Not Your Parents' Rhythm Method

I’m late to the party, but thought I should do my bit to promote NFP Awareness Week.
If you aren’t Catholic (and in a sad commentary on . . . lots of things, maybe even if you are) you may have no idea what NFP even is.  The doctor I went to see right after I was married didn’t.  Of course, that’s been a while back, so maybe the situation has improved.
NFP stands for Natural Family Planning, and it’s not your parents’ Rhythm Method, which didn’t work.  Learned properly and followed exactly, it’s just about as effective as the Pill.  Only it’s permitted by the Church and non-abortifacient, and if you don’t care about that stuff, maybe being able to avoid pregnancy AND possible blood clots and other unsavory consequences of bombarding your body with unnatural hormones for extended periods of time might pique your interest.
I remember my first exposure to NFP.  I was a Senior at Knoxville Catholic High School, in a co-ed class taught by a priest, and he showed us some goofy movie.  We heard the words “cervical mucus,” became disgusted and/or embarrassed, and quickly tuned out.  Now, I give him props for at least trying, but I can think of better ways to introduce the topic.  And because no groundwork had been laid beforehand (at least, not that I remember) to explain exactly WHY artificial contraceptives were wrong, other than “because the Church said so,” none of us understood the importance of what he was trying to teach us.
I was engaged to be married before I heard about NFP again, not in a marriage preparation class, but rather in a Christian Marriage class at Georgetown, which I took voluntarily as one of the classes I needed to get a minor in Theology.  This priest had us read Certain Declarations Concerning Sexual Ethics, Familiaris Consortio, and Humanae Vitae before we read The Art of Natural Family Planning.  These books changed my attitude and shaped my future life (and John’s, which he didn’t much appreciate since he was not a Catholic at the time!).
I’m not going to go into the details and the science because if you are truly interested and want to know you can Google the links as well as I can.  I can only share with you the freedom of knowing that you  are 1) following the law of the Church; 2) not polluting your body with chemicals; 3) not interfering with intimacy by the use of unpleasant and inconvenient devices.  Given today’s value for doing things naturally, I’m surprised that more people don’t embrace NFP for purely ecological reasons.
Well, you say, but it doesn’t work.  You have five children and everyone I know who writes about NFP has at least that many if not more.  I don’t want five children.
I didn’t want five children either.  I wanted ten.  See how I don’t have ten?  John didn’t want ten.  That’s called compromise.  I’ve been married for not quite 25 years.  If NFP doesn’t work, why do I only have five children?  Do you think that six-year space between Teddy and William was just luck?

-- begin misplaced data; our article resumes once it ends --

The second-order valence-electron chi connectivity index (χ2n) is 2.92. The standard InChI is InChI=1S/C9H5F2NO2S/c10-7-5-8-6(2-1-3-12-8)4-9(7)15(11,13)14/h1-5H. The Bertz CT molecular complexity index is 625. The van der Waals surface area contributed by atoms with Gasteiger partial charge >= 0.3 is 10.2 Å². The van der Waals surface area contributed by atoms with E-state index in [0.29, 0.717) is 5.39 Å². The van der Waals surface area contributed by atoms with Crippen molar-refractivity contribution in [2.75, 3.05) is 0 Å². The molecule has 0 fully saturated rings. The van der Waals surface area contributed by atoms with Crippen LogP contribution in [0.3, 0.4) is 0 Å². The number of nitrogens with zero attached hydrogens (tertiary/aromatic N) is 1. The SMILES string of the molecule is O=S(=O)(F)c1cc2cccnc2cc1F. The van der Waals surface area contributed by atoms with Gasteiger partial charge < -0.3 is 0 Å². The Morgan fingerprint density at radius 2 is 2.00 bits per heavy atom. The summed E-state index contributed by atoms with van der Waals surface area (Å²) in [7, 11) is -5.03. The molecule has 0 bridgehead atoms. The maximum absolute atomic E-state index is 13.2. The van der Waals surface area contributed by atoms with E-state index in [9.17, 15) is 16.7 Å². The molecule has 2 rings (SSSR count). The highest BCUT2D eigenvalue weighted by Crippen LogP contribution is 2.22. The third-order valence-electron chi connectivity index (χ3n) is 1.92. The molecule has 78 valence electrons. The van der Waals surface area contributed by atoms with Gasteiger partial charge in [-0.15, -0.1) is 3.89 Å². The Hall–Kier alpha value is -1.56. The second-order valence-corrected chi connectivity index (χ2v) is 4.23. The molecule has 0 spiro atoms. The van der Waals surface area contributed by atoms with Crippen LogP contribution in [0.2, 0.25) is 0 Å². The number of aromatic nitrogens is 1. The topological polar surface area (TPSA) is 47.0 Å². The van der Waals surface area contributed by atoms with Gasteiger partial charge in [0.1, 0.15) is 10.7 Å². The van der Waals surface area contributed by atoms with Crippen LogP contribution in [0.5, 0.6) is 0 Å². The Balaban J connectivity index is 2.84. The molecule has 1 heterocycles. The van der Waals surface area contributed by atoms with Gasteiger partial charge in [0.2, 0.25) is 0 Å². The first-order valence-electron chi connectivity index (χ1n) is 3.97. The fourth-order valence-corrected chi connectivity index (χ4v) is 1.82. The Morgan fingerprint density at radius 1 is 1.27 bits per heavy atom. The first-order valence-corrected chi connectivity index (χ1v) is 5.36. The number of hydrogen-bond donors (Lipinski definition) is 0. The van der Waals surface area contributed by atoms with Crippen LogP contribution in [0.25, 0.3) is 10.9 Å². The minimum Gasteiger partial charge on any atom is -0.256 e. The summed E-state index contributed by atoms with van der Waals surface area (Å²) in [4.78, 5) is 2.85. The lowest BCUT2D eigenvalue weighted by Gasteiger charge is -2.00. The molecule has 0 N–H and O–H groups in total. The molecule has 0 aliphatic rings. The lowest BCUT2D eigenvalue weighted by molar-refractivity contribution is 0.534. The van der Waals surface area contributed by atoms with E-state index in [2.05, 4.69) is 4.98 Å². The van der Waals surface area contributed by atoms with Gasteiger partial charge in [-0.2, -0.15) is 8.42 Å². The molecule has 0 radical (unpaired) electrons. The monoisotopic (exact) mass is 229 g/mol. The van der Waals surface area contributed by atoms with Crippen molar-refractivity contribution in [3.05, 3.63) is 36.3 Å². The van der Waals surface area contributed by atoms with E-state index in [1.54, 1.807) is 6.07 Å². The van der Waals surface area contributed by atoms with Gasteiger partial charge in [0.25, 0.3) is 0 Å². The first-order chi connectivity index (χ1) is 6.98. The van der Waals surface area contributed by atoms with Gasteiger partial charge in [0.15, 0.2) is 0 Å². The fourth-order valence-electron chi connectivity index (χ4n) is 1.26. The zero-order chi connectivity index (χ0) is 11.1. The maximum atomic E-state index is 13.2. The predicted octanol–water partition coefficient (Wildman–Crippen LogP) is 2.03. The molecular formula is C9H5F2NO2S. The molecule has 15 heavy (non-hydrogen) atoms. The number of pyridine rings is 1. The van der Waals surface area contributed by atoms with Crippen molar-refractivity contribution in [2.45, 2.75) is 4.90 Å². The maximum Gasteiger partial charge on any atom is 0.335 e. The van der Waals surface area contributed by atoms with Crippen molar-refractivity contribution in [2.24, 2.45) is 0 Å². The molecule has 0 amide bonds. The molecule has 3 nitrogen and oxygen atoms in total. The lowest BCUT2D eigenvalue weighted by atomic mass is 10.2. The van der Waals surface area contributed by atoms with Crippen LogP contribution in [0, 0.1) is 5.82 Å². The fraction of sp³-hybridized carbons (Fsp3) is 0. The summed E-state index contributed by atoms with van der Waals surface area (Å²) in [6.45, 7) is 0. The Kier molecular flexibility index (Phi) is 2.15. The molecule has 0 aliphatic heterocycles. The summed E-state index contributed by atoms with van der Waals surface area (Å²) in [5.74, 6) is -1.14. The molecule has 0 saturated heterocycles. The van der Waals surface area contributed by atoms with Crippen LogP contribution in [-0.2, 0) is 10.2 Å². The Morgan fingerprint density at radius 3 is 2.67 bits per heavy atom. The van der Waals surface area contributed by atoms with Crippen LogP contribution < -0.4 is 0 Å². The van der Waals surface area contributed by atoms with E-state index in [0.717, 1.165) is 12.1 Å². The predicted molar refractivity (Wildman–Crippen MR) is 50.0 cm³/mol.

Teddy's Graduation

Obamacare Revisited

I know I just updated recently but I have some things I really wanted to post about and I don’t feel like waiting!
Let’s start with the not-so-good parts, because while want people to see the enormous good in our Obamacare experience I lose credibility if I insist this new health care system is perfect.
I already told you that four out of seven of us were approved for subsidies and enrolled in a plan, while the other three were inexplicably deemed ineligible. And when I say inexplicable, I mean not only can I not understand it, neither can any of the Healthcare.gov customer service people I’ve spoken to. Anyway, I appealed this decision, through a formal process that involved submitting all sorts of paperwork. I think I had 30 days to do that, which means I probably did it in February some time. A couple of months ago I got a phone call about my appeal, and then last week I got a letter saying to expect a call at a certain date and time, and to be prepared with the information they wanted. Well, the day came and I waited and waited and they never called me. I called the next day and spoke to a very nice and very confused woman who finally figured out that they called Teddy instead of me even though it said RIGHT IN THE LETTER that they would be calling my number. So she fixed the number and said the next thing that will happen is that I will get a letter setting a formal telephone hearing. So we’ll see.
In the meantime, the Marketplace wrote me and they want MORE financial information, which is the second time since I applied that they’ve asked for more information, and I they want check stubs for everyone in the house who works, which is kind of difficult since two of us are self-employed. So there is no denying that it’s the government, and a bureaucracy, and that I (or you) could run it better. (Not that private insurance companies are any better, and that’s a moot point anyway for the many Americans who are uninsurable or can’t afford insurance–so you take the bad with the good.)
But on the bright side . . . Last week I went into the doctor’s office for a fasting blood draw, in preparation for yesterday’s checkup, which my doctor set for three months out from the last one. When I walked in she told me that basically I had reversed every single problem I arrived with. 🙂 She was so impressed that she gave me a hug! My blood pressure has gone down to borderline, my cholesterol is just two points shy of normal, my blood sugar dropped nine points, and my triglycerides dropped over 100 points. And . . . I’ve lost 27 pounds, without being on any official regimented diet, and WITHOUT BEING HUNGRY.